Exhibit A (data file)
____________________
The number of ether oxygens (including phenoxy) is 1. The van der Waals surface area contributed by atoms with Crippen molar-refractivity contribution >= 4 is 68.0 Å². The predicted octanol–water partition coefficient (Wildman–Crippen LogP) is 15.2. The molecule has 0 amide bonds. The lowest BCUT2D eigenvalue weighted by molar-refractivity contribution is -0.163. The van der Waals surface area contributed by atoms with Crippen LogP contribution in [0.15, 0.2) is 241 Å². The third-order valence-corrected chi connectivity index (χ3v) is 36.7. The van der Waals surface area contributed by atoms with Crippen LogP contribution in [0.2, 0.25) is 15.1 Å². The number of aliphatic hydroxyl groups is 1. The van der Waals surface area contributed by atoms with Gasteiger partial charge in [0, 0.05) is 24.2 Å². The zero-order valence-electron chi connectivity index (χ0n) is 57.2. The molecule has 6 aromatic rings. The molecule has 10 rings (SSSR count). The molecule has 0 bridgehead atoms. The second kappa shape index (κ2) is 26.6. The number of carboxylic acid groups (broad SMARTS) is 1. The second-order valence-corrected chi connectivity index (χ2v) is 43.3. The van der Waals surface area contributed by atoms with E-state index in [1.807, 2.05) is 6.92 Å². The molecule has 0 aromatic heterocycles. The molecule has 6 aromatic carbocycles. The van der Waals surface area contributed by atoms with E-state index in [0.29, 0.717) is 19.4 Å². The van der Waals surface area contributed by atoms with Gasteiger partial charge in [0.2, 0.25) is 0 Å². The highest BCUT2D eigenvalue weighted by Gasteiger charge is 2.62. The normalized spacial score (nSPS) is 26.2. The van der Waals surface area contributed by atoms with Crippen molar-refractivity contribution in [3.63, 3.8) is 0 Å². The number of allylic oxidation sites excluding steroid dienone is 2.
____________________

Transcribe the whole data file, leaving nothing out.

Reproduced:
The number of ether oxygens (including phenoxy) is 1. The van der Waals surface area contributed by atoms with Crippen molar-refractivity contribution >= 4 is 68.0 Å². The predicted octanol–water partition coefficient (Wildman–Crippen LogP) is 15.2. The molecule has 0 amide bonds. The lowest BCUT2D eigenvalue weighted by molar-refractivity contribution is -0.163. The van der Waals surface area contributed by atoms with Crippen LogP contribution in [0.15, 0.2) is 241 Å². The third-order valence-corrected chi connectivity index (χ3v) is 36.7. The van der Waals surface area contributed by atoms with Crippen LogP contribution in [0.2, 0.25) is 15.1 Å². The number of aliphatic hydroxyl groups is 1. The van der Waals surface area contributed by atoms with Gasteiger partial charge in [0, 0.05) is 24.2 Å². The zero-order valence-electron chi connectivity index (χ0n) is 57.2. The molecule has 6 aromatic rings. The molecule has 10 rings (SSSR count). The molecule has 0 bridgehead atoms. The second kappa shape index (κ2) is 26.6. The number of carboxylic acid groups (broad SMARTS) is 1. The second-order valence-corrected chi connectivity index (χ2v) is 43.3. The van der Waals surface area contributed by atoms with E-state index in [1.807, 2.05) is 6.92 Å². The molecule has 0 aromatic heterocycles. The molecule has 6 aromatic carbocycles. The van der Waals surface area contributed by atoms with E-state index in [0.29, 0.717) is 19.4 Å². The van der Waals surface area contributed by atoms with Gasteiger partial charge in [0.2, 0.25) is 0 Å². The highest BCUT2D eigenvalue weighted by Gasteiger charge is 2.62. The normalized spacial score (nSPS) is 26.2. The van der Waals surface area contributed by atoms with Crippen molar-refractivity contribution in [3.63, 3.8) is 0 Å². The number of allylic oxidation sites excluding steroid dienone is 2.